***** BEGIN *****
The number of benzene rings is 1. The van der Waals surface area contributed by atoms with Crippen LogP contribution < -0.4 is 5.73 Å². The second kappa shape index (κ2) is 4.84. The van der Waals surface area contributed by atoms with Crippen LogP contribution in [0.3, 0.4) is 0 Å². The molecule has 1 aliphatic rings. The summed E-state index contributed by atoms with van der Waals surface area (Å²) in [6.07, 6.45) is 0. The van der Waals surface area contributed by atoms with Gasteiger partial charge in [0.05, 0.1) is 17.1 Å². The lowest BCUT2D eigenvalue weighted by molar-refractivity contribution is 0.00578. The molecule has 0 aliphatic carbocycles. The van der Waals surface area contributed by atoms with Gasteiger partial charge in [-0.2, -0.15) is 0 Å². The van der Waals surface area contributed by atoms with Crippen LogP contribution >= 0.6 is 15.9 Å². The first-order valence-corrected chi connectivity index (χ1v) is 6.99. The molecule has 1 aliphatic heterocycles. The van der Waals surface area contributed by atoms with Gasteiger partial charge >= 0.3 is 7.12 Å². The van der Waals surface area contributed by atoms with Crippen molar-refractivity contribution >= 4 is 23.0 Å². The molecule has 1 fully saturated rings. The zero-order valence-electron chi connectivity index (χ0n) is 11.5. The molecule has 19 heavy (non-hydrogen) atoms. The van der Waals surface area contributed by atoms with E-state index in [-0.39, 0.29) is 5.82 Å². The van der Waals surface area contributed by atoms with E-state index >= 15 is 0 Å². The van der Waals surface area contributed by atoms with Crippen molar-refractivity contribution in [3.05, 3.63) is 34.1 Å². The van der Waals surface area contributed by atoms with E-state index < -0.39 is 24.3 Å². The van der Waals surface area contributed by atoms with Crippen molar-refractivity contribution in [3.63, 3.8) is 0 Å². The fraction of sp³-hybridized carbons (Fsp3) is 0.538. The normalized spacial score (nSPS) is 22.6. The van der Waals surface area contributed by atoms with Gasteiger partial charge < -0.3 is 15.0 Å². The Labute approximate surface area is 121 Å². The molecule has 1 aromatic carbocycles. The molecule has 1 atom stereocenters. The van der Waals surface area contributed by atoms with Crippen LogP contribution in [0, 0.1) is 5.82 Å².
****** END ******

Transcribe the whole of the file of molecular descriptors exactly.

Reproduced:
The number of benzene rings is 1. The van der Waals surface area contributed by atoms with Crippen LogP contribution < -0.4 is 5.73 Å². The second kappa shape index (κ2) is 4.84. The van der Waals surface area contributed by atoms with Crippen LogP contribution in [0.3, 0.4) is 0 Å². The molecule has 1 aliphatic rings. The summed E-state index contributed by atoms with van der Waals surface area (Å²) in [6.07, 6.45) is 0. The van der Waals surface area contributed by atoms with Gasteiger partial charge in [0.05, 0.1) is 17.1 Å². The lowest BCUT2D eigenvalue weighted by molar-refractivity contribution is 0.00578. The molecule has 0 aliphatic carbocycles. The van der Waals surface area contributed by atoms with Gasteiger partial charge in [-0.2, -0.15) is 0 Å². The van der Waals surface area contributed by atoms with Crippen LogP contribution >= 0.6 is 15.9 Å². The first-order valence-corrected chi connectivity index (χ1v) is 6.99. The molecule has 1 aliphatic heterocycles. The van der Waals surface area contributed by atoms with Gasteiger partial charge >= 0.3 is 7.12 Å². The van der Waals surface area contributed by atoms with Crippen molar-refractivity contribution >= 4 is 23.0 Å². The molecule has 1 fully saturated rings. The zero-order valence-electron chi connectivity index (χ0n) is 11.5. The molecule has 19 heavy (non-hydrogen) atoms. The van der Waals surface area contributed by atoms with E-state index in [-0.39, 0.29) is 5.82 Å². The van der Waals surface area contributed by atoms with E-state index >= 15 is 0 Å². The van der Waals surface area contributed by atoms with Crippen molar-refractivity contribution in [3.05, 3.63) is 34.1 Å². The van der Waals surface area contributed by atoms with E-state index < -0.39 is 24.3 Å². The van der Waals surface area contributed by atoms with Crippen molar-refractivity contribution in [3.63, 3.8) is 0 Å². The fraction of sp³-hybridized carbons (Fsp3) is 0.538. The normalized spacial score (nSPS) is 22.6. The van der Waals surface area contributed by atoms with Gasteiger partial charge < -0.3 is 15.0 Å². The Labute approximate surface area is 121 Å². The molecule has 1 aromatic carbocycles. The molecule has 1 atom stereocenters. The van der Waals surface area contributed by atoms with Crippen LogP contribution in [0, 0.1) is 5.82 Å².